This was a tortured man. This was a man in agony. This was a man in the darkest period of his life. Yet the cause of Pharaoh’s pain was quite simple. Pharaoh, the king of Egypt, the son of the gods, could not accept that there was something more. He was not the only one at the top of the pyramid. He was not the one in control. The world did not revolve around him. It wasn’t really his way or the highway. Instead, there was, unmistakably, a God. There was a higher Power. And he needed to obey It. This truth may have been difficult for his officials to stomach, but for Pharaoh it was impossible. He refused it, even as it became frighteningly obvious to him. Thus, Pharaoh sunk into a pit he had dug himself. It would only get worse.

Existential Crises

Pharaoh’s wretchedness is astounding, but not uncommon. His exact brand of darkness is rampant today. Our world is also angry, proud, and stubborn. We don’t want to obey anyone but ourselves. We want to believe that we are on our own. We go to therapy, we practice “self-care”, we treat ourselves, we do our Sunday Fundays, we travel, we binge-watch, we do as much as possible for ourselves and ourselves alone because that’s the way things should be. Living a life serving self is the theme of our most natural, most comfortable, most ideal world.

It sounds glorious, but in reality that world is dark, tortured, and frightening – we can tell because we’re living in it right now. Our valiant attempts at self-medication are only doing so much as things worsen and still worsen. Our frequent panics, angry schisms, worsening mental health, and problems upon problems are the subject of thinkpiece after thinkpiece. We think we can solve this. We’re trying to make it on our own. Yet all the while we are ignoring the wisdom and love of the Higher Power. We refuse to accept Him or obey Him, all the while teetering closer to our grave, suffering only from the consequences of our own stupid decisions. We are slowly killing ourselves, sinking deeper and deeper still…just like Pharaoh.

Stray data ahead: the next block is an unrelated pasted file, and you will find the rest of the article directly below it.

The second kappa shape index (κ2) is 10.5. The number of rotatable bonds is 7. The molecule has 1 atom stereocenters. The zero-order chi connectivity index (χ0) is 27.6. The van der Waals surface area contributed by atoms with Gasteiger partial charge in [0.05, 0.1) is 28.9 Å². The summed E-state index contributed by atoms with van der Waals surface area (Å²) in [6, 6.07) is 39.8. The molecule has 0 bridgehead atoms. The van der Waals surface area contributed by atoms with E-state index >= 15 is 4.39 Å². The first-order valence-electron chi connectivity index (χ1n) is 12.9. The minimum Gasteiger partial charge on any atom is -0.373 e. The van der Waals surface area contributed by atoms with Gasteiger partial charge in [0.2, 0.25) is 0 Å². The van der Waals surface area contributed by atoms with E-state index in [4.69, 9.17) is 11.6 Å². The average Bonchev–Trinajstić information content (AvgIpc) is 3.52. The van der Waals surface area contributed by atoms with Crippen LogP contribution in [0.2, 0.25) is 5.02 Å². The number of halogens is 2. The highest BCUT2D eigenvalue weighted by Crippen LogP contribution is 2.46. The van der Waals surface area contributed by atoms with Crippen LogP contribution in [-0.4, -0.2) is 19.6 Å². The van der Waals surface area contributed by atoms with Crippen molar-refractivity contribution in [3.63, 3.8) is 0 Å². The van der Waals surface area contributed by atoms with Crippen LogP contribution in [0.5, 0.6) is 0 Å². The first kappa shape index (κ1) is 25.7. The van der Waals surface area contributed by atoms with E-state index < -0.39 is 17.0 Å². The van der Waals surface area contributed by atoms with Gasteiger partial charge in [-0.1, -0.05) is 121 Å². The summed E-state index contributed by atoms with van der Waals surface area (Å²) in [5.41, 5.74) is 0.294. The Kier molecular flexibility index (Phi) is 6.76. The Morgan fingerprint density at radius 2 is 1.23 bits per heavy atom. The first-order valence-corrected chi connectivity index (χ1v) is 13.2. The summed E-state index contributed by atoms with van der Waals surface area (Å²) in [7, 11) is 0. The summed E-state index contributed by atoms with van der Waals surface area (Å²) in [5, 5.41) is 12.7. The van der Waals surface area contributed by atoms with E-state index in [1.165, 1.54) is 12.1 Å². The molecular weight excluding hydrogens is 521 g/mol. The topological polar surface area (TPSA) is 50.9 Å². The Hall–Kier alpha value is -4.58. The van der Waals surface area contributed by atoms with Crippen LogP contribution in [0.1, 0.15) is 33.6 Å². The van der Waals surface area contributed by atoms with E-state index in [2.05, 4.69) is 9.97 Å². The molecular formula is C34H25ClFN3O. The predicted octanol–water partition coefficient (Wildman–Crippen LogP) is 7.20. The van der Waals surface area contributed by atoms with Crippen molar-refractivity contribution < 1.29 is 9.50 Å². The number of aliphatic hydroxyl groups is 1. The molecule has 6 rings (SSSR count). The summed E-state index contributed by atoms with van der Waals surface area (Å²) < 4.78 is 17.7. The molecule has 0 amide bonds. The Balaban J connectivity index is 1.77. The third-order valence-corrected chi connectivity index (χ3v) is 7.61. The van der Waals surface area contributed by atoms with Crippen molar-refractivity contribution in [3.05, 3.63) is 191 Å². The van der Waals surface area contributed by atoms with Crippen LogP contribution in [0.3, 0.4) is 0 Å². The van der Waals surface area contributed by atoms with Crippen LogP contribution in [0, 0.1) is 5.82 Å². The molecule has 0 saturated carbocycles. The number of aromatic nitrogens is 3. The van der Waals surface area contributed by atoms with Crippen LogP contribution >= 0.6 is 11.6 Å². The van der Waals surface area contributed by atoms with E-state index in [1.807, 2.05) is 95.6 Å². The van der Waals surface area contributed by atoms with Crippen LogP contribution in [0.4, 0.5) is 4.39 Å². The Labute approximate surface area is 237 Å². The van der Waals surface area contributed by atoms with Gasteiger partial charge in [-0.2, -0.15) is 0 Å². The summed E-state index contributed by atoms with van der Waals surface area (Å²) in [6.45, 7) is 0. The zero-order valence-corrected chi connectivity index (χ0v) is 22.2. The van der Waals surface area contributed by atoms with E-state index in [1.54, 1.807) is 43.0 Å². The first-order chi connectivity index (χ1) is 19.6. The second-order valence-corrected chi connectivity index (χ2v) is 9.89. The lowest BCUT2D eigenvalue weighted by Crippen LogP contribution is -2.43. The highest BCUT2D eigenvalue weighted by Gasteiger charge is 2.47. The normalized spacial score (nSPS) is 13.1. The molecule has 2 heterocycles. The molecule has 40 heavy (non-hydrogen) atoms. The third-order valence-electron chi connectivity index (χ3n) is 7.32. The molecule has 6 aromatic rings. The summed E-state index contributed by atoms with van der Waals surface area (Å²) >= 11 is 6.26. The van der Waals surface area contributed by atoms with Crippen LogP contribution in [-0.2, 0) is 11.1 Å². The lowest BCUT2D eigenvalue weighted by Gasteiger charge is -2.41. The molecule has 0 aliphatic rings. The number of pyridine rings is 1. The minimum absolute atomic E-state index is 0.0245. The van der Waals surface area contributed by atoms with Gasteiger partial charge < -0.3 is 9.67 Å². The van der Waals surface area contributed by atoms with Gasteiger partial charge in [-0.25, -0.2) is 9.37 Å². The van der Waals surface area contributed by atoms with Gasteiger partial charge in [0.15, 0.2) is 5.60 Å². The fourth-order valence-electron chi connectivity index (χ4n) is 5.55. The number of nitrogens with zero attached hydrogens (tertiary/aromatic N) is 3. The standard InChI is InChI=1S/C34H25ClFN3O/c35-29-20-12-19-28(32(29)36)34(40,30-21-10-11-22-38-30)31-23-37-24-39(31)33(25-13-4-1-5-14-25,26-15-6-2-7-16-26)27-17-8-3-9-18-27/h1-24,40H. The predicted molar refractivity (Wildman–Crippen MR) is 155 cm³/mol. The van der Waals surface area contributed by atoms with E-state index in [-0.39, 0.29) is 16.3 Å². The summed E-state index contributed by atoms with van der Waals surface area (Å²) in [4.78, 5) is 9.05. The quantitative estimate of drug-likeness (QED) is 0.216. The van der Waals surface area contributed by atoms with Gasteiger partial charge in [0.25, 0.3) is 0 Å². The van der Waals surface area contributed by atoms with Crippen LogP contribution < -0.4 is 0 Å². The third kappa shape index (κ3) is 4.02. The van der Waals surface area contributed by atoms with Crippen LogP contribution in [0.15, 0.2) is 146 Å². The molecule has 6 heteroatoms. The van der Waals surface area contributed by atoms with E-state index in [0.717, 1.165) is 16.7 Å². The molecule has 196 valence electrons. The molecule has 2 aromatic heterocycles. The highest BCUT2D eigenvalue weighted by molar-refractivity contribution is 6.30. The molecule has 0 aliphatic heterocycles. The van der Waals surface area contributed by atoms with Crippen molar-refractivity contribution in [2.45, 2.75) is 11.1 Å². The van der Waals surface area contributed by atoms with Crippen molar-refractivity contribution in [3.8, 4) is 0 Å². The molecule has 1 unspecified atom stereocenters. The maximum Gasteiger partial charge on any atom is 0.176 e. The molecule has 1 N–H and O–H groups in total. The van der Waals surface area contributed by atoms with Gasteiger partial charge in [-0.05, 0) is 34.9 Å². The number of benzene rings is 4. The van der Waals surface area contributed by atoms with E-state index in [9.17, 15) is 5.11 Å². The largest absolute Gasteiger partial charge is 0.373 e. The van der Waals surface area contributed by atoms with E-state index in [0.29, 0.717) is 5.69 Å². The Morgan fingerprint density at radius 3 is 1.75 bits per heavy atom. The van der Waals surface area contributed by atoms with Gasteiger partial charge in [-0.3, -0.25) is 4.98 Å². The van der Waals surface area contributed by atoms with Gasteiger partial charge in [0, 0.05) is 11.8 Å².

God’s Message To Us:

“I want you to know that I am the Lord.” This was the thesis of every action God took in the land of Egypt. He said it over and over and over – because that was the point. That was what Pharaoh was missing – that there was a God out there who wasn’t him. There was a supernatural God, a powerful God, one who altered physics, chemistry, and the weather. There was a loving God, a real God, one who tirelessly pursued His children. The reality of that God shook Pharaoh to his core, yet he could not acknowledge it. What about now, in 2018? It takes supernatural humility to acknowledge the sovereign God. It takes a miracle to escape the delusion and believe in Him. Pharaoh could not change because the only change available to him was in that he constantly rejected. But we can be different. We can start today.

What do you think? What else strikes you about Pharaoh and his decisions? What did God teach you from this chapter of the Bible?

One thought on “The Loneliest Delusion (Exodus 10)

  1. Pharoah was being asked to giv up millions of dollars in labor. If the Children of Israel left, the economy of Egypt would collapse. And you have stated well how our behavior parallels Pharoah. We live out all of the faith we have.